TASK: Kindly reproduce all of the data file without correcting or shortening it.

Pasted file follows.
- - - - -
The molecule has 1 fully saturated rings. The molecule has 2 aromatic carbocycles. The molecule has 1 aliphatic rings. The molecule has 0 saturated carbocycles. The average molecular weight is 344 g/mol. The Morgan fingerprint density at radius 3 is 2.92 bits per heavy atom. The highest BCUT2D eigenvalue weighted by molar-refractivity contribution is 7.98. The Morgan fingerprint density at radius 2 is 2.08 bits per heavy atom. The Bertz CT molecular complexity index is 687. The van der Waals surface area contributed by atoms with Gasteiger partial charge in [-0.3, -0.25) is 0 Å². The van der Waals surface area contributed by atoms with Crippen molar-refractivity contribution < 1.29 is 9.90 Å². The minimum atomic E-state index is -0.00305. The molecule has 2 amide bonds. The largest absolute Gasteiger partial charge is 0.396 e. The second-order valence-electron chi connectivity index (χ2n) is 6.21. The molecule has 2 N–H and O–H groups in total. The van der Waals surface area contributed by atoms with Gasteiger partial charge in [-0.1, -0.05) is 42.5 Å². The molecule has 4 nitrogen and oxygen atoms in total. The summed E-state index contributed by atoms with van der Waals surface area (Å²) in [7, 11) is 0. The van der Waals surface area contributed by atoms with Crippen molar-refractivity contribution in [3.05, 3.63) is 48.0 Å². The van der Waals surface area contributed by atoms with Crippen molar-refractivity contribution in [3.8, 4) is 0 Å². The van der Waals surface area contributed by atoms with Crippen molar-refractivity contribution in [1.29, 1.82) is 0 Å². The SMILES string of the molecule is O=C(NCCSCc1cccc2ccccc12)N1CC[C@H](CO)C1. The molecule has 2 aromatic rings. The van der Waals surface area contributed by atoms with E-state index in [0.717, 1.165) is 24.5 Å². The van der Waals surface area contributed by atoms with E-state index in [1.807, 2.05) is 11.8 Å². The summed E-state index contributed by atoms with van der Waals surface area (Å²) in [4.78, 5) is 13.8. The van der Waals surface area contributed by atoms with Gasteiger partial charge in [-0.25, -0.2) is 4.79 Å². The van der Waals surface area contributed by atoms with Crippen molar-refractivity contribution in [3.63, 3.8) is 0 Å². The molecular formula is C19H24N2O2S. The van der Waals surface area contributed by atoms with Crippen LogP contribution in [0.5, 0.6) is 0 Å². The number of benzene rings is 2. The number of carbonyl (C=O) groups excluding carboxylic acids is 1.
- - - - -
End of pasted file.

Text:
The molecule has 1 fully saturated rings. The molecule has 2 aromatic carbocycles. The molecule has 1 aliphatic rings. The molecule has 0 saturated carbocycles. The average molecular weight is 344 g/mol. The Morgan fingerprint density at radius 3 is 2.92 bits per heavy atom. The highest BCUT2D eigenvalue weighted by molar-refractivity contribution is 7.98. The Morgan fingerprint density at radius 2 is 2.08 bits per heavy atom. The Bertz CT molecular complexity index is 687. The van der Waals surface area contributed by atoms with Gasteiger partial charge in [-0.3, -0.25) is 0 Å². The van der Waals surface area contributed by atoms with Crippen molar-refractivity contribution < 1.29 is 9.90 Å². The minimum atomic E-state index is -0.00305. The molecule has 2 amide bonds. The largest absolute Gasteiger partial charge is 0.396 e. The second-order valence-electron chi connectivity index (χ2n) is 6.21. The molecule has 2 N–H and O–H groups in total. The van der Waals surface area contributed by atoms with Gasteiger partial charge in [-0.1, -0.05) is 42.5 Å². The molecule has 4 nitrogen and oxygen atoms in total. The summed E-state index contributed by atoms with van der Waals surface area (Å²) in [7, 11) is 0. The van der Waals surface area contributed by atoms with Crippen molar-refractivity contribution in [3.05, 3.63) is 48.0 Å². The van der Waals surface area contributed by atoms with Crippen molar-refractivity contribution in [3.8, 4) is 0 Å². The van der Waals surface area contributed by atoms with Crippen molar-refractivity contribution in [1.29, 1.82) is 0 Å². The SMILES string of the molecule is O=C(NCCSCc1cccc2ccccc12)N1CC[C@H](CO)C1. The molecule has 2 aromatic rings. The van der Waals surface area contributed by atoms with E-state index in [0.717, 1.165) is 24.5 Å². The van der Waals surface area contributed by atoms with E-state index in [1.807, 2.05) is 11.8 Å². The summed E-state index contributed by atoms with van der Waals surface area (Å²) in [4.78, 5) is 13.8. The van der Waals surface area contributed by atoms with Gasteiger partial charge in [-0.25, -0.2) is 4.79 Å². The van der Waals surface area contributed by atoms with Crippen molar-refractivity contribution in [3.63, 3.8) is 0 Å². The molecular formula is C19H24N2O2S. The van der Waals surface area contributed by atoms with Crippen LogP contribution in [0.5, 0.6) is 0 Å². The number of benzene rings is 2. The number of carbonyl (C=O) groups excluding carboxylic acids is 1.